In his latest blog, Sean looks at customer service excellence in the hospitality sector.
Recently, a discussion in the office turned to the number of hotels we have visited since Ethos public relations was founded in 1998.
Over these 17 years we must have stayed at hundreds of hotels, both for business and pleasure.
We have stayed in budget hotels to get our heads down after a long business meeting; big conference venues in Brussels, Prague, Berlin and Birmingham, to name but a few; small bed and breakfasts with friendly owners, and corporate chains with less than friendly temporary (and overworked) staff.
It didn’t take long before we started comparing the various stays and, rather than focusing on the negatives of any particular stay, we thought about the top three hotels we had stayed at.
Now, the results, which we tweeted recently, are not very scientific. There was not a tick box questionnaire, review website or analysis of value for money, but rather we thought about the best overall experience in a hotel.
Before we repeat the results, it’s true to say that we cannot recall staying in any really awful hotels. It’s true we have experienced bed bugs, bins being emptied at 6am, reservations cock-ups, loud guests and un-adjustable heating/air conditioning but, in general, hotels and their staff are very capable.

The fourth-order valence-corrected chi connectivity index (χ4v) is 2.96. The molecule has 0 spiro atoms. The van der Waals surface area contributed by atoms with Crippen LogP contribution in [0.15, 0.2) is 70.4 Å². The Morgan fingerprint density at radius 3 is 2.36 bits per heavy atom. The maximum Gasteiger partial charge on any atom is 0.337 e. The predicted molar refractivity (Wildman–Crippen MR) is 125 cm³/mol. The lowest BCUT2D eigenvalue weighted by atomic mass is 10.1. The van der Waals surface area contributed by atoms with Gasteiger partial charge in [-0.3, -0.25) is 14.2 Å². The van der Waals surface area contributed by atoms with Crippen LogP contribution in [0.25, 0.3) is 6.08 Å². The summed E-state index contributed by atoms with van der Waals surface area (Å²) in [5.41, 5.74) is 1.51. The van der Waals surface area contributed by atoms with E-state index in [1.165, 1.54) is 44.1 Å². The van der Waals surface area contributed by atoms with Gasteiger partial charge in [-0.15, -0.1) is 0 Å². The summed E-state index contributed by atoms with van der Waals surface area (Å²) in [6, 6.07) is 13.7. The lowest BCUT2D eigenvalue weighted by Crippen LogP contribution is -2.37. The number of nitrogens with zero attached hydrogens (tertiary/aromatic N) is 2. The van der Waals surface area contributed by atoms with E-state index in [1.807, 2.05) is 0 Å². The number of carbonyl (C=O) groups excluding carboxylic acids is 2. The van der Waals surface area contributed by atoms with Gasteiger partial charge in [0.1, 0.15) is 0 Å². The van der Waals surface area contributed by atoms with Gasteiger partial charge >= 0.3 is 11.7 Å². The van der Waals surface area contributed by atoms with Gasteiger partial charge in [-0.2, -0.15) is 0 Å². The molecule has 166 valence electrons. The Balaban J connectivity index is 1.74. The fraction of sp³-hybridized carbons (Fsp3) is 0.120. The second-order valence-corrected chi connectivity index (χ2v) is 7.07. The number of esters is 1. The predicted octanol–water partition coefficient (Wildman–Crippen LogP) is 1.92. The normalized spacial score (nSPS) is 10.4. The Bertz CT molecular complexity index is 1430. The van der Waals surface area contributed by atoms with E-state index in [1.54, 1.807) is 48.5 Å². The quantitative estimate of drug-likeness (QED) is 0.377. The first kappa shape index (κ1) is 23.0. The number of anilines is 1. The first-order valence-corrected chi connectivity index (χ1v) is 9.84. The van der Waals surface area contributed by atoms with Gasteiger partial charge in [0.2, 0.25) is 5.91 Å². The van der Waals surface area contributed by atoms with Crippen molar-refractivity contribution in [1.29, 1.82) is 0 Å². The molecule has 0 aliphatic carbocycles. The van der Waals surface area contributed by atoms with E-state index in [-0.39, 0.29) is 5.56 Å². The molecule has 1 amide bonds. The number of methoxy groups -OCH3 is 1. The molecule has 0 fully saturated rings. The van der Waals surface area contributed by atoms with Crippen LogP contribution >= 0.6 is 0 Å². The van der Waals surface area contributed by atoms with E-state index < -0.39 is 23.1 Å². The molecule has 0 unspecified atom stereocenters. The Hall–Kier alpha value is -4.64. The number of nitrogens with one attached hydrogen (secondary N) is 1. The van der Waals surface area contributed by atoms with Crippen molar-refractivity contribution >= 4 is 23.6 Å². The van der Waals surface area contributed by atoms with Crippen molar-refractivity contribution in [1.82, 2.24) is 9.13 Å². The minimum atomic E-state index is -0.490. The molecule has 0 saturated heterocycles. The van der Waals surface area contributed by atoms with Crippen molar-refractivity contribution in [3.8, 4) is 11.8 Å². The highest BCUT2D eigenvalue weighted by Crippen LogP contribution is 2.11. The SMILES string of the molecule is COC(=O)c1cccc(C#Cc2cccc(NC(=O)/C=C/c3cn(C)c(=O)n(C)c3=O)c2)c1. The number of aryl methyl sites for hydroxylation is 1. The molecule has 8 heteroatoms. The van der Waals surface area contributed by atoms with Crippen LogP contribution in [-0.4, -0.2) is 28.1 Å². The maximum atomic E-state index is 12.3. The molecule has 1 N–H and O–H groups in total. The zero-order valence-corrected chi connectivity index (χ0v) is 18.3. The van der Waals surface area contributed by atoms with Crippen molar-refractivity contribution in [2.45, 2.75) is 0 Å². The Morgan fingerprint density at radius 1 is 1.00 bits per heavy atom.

In our 17 years of trading, we must have stayed in hundreds of hotels. Our top three are @HIellesmereport, @hadley_park and @GMelia_Victoria
— Ethos PR (@EthosPR) April 16, 2015.
Our shortlist of our top three hotels in the world – yes we know that’s terrible PR hype – is: the Gran Melia Victoria in Palma, Mallorca, the Holiday Inn, Ellesmere Port, Cheshire and The Hadley Park Hotel in Wellington, Shropshire.
In many ways these hotels couldn’t be more different. One looks over the Mediterranean, another the Manchester Ship Canal and the third is surrounded by a business park.
But the similarity is in their focus on customer service, or at least as we received it. Public relations, we always tell our clients, is about the way customers and guests perceive you and the experience they receive when interacting with your business.
In these three hotels we have received customer service that made us feel valued, as though the employees of the hotels really enjoyed our visit. Now of course we know the hospitality industry spends a fortune on guest customer service training and the service we received might be down to that. But somehow, I think it is down to something much more basic. I think these hotels employed nice people. And that is worth so much more than corporate brand, stunning location, posh grub or free wi-fi.